Using Standardized Patients to Engage Students in Family Medicine Clerkship Didactics

Sarah E. Stumbar, MD, MPH; Marquita Samuels, BA; Samantha Syms, MA

Like at most medical schools, students on the family medicine clerkship at the Herbert Wertheim College of Medicine spend the vast majority of their time at their respective clinical sites. However, students reconvene on campus for four full didactic days during the 8-week clerkship. This presents the clerkship directors’ team with the challenge of engaging the students for 7 or 8 contiguous hours of lectures. While the lecture days have always had a varied approach to both the content and organization—mixing lectures by students and faculty, formative objective structured clinical examination-type (OSCE) assessments, and hands-on procedural skills sessions—a lecture was introduced that included a standardized patient into the curriculum for the first time during the 2016-2017 academic year.

In this format, one standardized patient (SP) sits in front of the classroom of approximately 20 students. The SP is generally placed in a gown and on an exam table to further simulate her role, and a stool on wheels is placed at the head of the table. A case scenario is presented to the students; and then one student comes up, sits on the stool, and interviews the patient. The chosen student is allowed to get assistance from his or her classmates, as needed. Several PowerPoint slides are then used to highlight the important medical or psychosocial information that should have been addressed during the SP interview, as well as any other key information about the presentation, diagnosis, workup, and treatment plan. This format forces students to participate while also throwing them into a simulated clinical setting.

The family medicine clerkship first implemented the use of SPs in a small-group lecture in its obstetrics didactic session. Obstetrics is not frequently practiced in family medicine clinics in South Florida, meaning that the students are not exposed to this topic in the clinical setting. The goal of using an SP was to force students to not only consider the medical management of pregnancy but also specifically how they would interact with and manage obstetrics patients in the clinical setting. In this session, students “see” the SP at multiple visits, each with a different chief complaint, during her simulated pregnancy. Students interview the SP as she presents with each issue and pregnancy complication; and then several PowerPoint slides discuss what questions should be discussed in the history, the appropriate physical exam, differential diagnosis, indicated workup, and management plan. The Clerkship faculty found that many of the students—even after completing their obstetrics/gynecology clerkship—struggled to perform an appropriately comprehensive history of an obstetric patient. Forcing them to obtain this history kept them focused throughout this session.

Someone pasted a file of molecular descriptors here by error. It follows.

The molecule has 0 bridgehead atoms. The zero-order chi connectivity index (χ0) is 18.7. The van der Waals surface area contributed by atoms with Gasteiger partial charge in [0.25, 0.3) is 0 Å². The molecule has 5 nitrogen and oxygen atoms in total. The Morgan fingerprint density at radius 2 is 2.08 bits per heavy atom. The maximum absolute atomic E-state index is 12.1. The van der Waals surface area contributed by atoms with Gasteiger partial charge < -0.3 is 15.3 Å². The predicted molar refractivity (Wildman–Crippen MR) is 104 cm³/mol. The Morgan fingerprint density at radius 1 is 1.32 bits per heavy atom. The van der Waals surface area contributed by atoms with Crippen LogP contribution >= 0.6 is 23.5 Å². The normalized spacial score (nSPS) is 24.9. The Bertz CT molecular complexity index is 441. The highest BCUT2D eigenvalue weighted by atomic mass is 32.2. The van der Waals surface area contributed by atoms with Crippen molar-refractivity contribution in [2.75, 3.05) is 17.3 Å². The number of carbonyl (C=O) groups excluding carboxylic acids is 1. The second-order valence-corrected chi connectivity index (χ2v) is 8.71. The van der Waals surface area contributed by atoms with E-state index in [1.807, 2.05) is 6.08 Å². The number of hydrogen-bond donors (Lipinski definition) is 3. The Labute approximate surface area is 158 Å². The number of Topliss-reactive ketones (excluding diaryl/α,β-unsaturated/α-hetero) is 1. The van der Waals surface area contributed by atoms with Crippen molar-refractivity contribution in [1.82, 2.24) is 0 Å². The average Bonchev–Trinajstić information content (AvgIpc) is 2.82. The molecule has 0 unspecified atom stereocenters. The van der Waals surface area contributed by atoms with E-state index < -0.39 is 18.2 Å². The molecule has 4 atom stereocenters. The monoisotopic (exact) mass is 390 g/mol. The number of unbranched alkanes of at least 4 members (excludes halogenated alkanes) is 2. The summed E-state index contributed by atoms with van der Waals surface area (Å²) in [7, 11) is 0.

During the 2016-2017 academic year, the obstetrics didactic session was delivered a total of six times, with students completing an immediate post-session evaluation. Overwhelmingly positive feedback was received from students about the involvement of the SP in this session. The vast majority of students felt that the session was consistently interactive and engaging. Additionally, they felt that the simulated visit structure kept the session organized while also enabling a large amount of material to be covered quickly and in a clinically-applicable manner. Furthermore, all student either “strongly agreed” or “agreed” that this session was pertinent to their learning needs. We posit that the reason for this is twofold. First, the students do not see obstetrics in clinic; so this session filled an obvious gap in their learning. Second, the incorporation of an SP and simulated patient interview enhanced the clinical applicability of the session.

For the current 2017-2018 academic year, this session has been extended so that during the week following the obstetrics session, the SP returns for a combined postpartum and newborn visit. Students are coached through providing the SP with counseling related to breastfeeding, contraception, immunizations, and newborn anticipatory guidance. Additionally, students use an infant simulator to briefly review the newborn exam.

The incorporation of SPs into the clerkship curriculum relied on collaboration between the clerkship and simulation center teams. While a script was provided for each session with an SP, the standardized patient educator has been integral in training the SPs to focus on the goals of the session, as well as for their coordinating and scheduling. Furthermore, a group-simulated patient experience is a resource-efficient way to blend simulation with didactic learning. Only one faculty member is required, and only one SP needs to be paid, rather than the multiple faculty and SPs that would be needed for a traditional one-on-one OSCE setting. Additionally, this setting allows for the incorporation of formal didactic teaching.

In summary, the incorporation of SPs into the didactics has allowed the clerkship to create interactive, clinically-applicable sessions at the Herbert Wertheim College of Medicine. They plan to continue to use this format to augment the clinical experiences of the students, and particularly for topics where the patient perspective and communication and counseling skills are of the utmost importance.

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